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The Export-Import Bank (Ex-Im) was first created in 1943, this obscure government agency backs the purchase of American-made goods oversees with loans backed by the full faith and credit of the United States.  The bank’s renewable charter first expired in September of last year, but Congressional leaders have quietly resuscitated it through temporary patches in spending measures.  This week the US Senate will likely debate raising the Ex-Im lending ceiling by $40 billion for a period of four years.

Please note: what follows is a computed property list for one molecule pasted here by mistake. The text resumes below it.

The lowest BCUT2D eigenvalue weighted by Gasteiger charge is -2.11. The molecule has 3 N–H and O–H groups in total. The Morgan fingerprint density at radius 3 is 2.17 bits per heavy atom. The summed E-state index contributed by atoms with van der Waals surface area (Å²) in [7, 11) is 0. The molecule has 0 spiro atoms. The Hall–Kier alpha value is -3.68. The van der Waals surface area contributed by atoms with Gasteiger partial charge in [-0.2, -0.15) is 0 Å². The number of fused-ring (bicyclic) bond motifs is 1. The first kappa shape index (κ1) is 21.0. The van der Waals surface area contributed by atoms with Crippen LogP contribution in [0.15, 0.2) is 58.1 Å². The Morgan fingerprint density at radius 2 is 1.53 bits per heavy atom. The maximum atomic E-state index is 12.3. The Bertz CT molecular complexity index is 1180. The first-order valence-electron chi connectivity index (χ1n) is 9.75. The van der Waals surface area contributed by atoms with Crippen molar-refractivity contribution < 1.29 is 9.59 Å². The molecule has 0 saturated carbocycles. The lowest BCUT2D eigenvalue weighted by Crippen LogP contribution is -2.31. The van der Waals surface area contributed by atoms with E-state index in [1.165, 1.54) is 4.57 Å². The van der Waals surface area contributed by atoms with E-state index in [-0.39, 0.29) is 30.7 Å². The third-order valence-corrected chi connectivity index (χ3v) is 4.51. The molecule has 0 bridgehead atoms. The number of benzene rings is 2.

In spite of its steep budget, its effect on the export of American goods has proven negligible.  And as with all government subsidies, the necessary condition of market distortion has taken its toll: While these federal loans have seen prices of U.S.-made goods drop for a handful of foreign buyers, it’s seen increases for domestic purchasers and with it, job losses.

Among watchdog groups, it’s known as the Fannie Mae for exporters.  Others still recognize it as the Boeing slush fund.

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